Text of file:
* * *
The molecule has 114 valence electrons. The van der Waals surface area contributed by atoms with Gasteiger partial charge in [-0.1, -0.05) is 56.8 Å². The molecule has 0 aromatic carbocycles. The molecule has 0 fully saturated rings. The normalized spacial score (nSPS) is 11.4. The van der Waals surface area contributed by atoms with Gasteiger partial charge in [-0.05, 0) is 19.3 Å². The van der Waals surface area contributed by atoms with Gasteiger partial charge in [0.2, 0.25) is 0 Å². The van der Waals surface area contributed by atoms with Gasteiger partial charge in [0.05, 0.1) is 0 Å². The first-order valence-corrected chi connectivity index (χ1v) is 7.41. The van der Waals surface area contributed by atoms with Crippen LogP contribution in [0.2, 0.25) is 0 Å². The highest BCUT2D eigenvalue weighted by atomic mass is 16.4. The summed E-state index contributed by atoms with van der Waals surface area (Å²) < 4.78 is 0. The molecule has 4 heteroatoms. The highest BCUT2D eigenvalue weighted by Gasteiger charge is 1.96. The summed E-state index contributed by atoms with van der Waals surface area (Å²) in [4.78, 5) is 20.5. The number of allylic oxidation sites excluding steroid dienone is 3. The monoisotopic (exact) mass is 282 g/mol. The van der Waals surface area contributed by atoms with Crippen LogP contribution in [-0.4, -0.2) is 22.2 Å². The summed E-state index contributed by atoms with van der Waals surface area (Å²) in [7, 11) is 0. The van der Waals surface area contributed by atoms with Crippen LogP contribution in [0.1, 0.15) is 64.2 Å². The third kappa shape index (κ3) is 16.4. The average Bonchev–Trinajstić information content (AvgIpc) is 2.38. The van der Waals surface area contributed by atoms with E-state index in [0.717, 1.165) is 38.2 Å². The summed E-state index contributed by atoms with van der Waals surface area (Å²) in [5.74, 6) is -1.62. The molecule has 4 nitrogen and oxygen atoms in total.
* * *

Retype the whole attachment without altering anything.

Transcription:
The molecule has 114 valence electrons. The van der Waals surface area contributed by atoms with Gasteiger partial charge in [-0.1, -0.05) is 56.8 Å². The molecule has 0 aromatic carbocycles. The molecule has 0 fully saturated rings. The normalized spacial score (nSPS) is 11.4. The van der Waals surface area contributed by atoms with Gasteiger partial charge in [-0.05, 0) is 19.3 Å². The van der Waals surface area contributed by atoms with Gasteiger partial charge in [0.2, 0.25) is 0 Å². The van der Waals surface area contributed by atoms with Gasteiger partial charge in [0.05, 0.1) is 0 Å². The first-order valence-corrected chi connectivity index (χ1v) is 7.41. The van der Waals surface area contributed by atoms with Crippen LogP contribution in [0.2, 0.25) is 0 Å². The highest BCUT2D eigenvalue weighted by atomic mass is 16.4. The summed E-state index contributed by atoms with van der Waals surface area (Å²) < 4.78 is 0. The molecule has 4 heteroatoms. The highest BCUT2D eigenvalue weighted by Gasteiger charge is 1.96. The summed E-state index contributed by atoms with van der Waals surface area (Å²) in [4.78, 5) is 20.5. The number of allylic oxidation sites excluding steroid dienone is 3. The monoisotopic (exact) mass is 282 g/mol. The van der Waals surface area contributed by atoms with Crippen LogP contribution in [-0.4, -0.2) is 22.2 Å². The summed E-state index contributed by atoms with van der Waals surface area (Å²) in [7, 11) is 0. The van der Waals surface area contributed by atoms with Crippen LogP contribution in [0.1, 0.15) is 64.2 Å². The third kappa shape index (κ3) is 16.4. The average Bonchev–Trinajstić information content (AvgIpc) is 2.38. The van der Waals surface area contributed by atoms with E-state index in [0.717, 1.165) is 38.2 Å². The summed E-state index contributed by atoms with van der Waals surface area (Å²) in [5.74, 6) is -1.62. The molecule has 4 nitrogen and oxygen atoms in total.